SPRINGFIELD-Gov. Pat Quinn's administration refused to extend its contract late Tuesday with 40,000 state workers in a move that state government's largest employee union called "unprecedented," though it won't have any immediate impact on public services.
The maneuver by the governor represents the latest sign of strain between the administration and AFSCME Council 31 as both sides negotiate a new state contract to replace the one whose term expired last June. Both sides had agreed to extend terms of that contract while talks continued.
"During 11 months of bargaining, the state has extended the contract three times and made significant efforts to compromise. But the government employees union, which has not offered a single proposal to deal with retirement health care, continues to seek millions of dollars in pay hikes the taxpayers can't afford to give them," said Abdon M. Pallasch, assistant budget director in the Governor's Office of Management and Budget.
"It has refused to recognize the extraordinary financial crisis squeezing the state," he said.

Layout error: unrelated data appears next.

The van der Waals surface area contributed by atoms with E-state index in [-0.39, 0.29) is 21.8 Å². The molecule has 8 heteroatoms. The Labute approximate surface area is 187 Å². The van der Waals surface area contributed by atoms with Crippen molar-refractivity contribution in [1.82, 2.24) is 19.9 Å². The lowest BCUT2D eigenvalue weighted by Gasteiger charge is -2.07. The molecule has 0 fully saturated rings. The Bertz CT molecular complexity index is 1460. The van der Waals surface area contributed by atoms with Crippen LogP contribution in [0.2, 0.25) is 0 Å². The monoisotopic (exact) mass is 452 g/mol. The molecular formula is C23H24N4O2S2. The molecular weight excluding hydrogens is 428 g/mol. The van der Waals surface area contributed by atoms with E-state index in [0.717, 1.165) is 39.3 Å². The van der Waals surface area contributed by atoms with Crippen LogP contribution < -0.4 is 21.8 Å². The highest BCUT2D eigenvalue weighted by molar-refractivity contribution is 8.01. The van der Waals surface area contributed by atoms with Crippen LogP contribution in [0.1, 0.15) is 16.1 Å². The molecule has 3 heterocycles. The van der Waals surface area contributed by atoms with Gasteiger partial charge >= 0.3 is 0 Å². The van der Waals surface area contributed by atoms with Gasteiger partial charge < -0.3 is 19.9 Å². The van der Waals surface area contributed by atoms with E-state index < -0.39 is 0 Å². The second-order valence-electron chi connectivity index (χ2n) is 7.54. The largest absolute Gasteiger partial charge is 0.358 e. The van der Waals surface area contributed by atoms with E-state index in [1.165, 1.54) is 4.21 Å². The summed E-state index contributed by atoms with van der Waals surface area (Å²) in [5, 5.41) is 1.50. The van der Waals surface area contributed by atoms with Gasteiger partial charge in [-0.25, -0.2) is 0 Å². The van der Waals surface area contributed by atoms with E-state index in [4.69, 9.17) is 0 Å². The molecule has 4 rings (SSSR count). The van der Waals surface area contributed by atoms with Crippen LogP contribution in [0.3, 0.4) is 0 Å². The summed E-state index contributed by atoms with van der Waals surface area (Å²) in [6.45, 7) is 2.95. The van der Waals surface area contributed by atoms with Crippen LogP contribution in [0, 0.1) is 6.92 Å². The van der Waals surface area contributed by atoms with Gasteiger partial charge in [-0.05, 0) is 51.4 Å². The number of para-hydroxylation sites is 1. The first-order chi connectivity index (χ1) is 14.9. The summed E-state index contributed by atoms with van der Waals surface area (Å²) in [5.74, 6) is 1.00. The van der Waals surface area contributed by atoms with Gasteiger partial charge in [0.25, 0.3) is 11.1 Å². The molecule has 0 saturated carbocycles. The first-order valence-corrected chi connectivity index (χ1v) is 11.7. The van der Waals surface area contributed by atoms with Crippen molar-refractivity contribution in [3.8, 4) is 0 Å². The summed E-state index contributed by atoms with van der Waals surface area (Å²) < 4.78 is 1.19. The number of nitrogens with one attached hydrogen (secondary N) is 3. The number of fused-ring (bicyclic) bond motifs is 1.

But the union's top leader condemned Quinn for sending a bad message to the state workforce and for showing disrespect for the collective-bargaining process.
"In 40 years of collective bargaining, Pat Quinn is the first and only Illinois governor to terminate a union contract," AFSCME executive director Henry Bayer said in a prepared statement. "His action will lower employee morale, provoke instability in the workplace and make settling a contract more difficult."
Both sides had another negotiating session in Springfield Tuesday involving a federal mediator. During that session, Quinn's office refused to agree to another extension of the contract to buy more time to talk.
"While AFSCME is committed to reaching a fair agreement, Pat Quinn seems intent on heading in the wrong direction," Bayer said. "Our union wants constructive engagement, but the governor is choosing confrontation instead."
In its statement, AFSCME acknowledged no practical effect from the Quinn administration's move, noting that "all existing terms and conditions of employment remain in place under state law."
Quinn's administration has maintained that Illinois' unionized workforce makes about $10,000 more, on average, than public employees in "surrounding or comparable states," such as Iowa, Pennsylvania, Ohio and Michigan.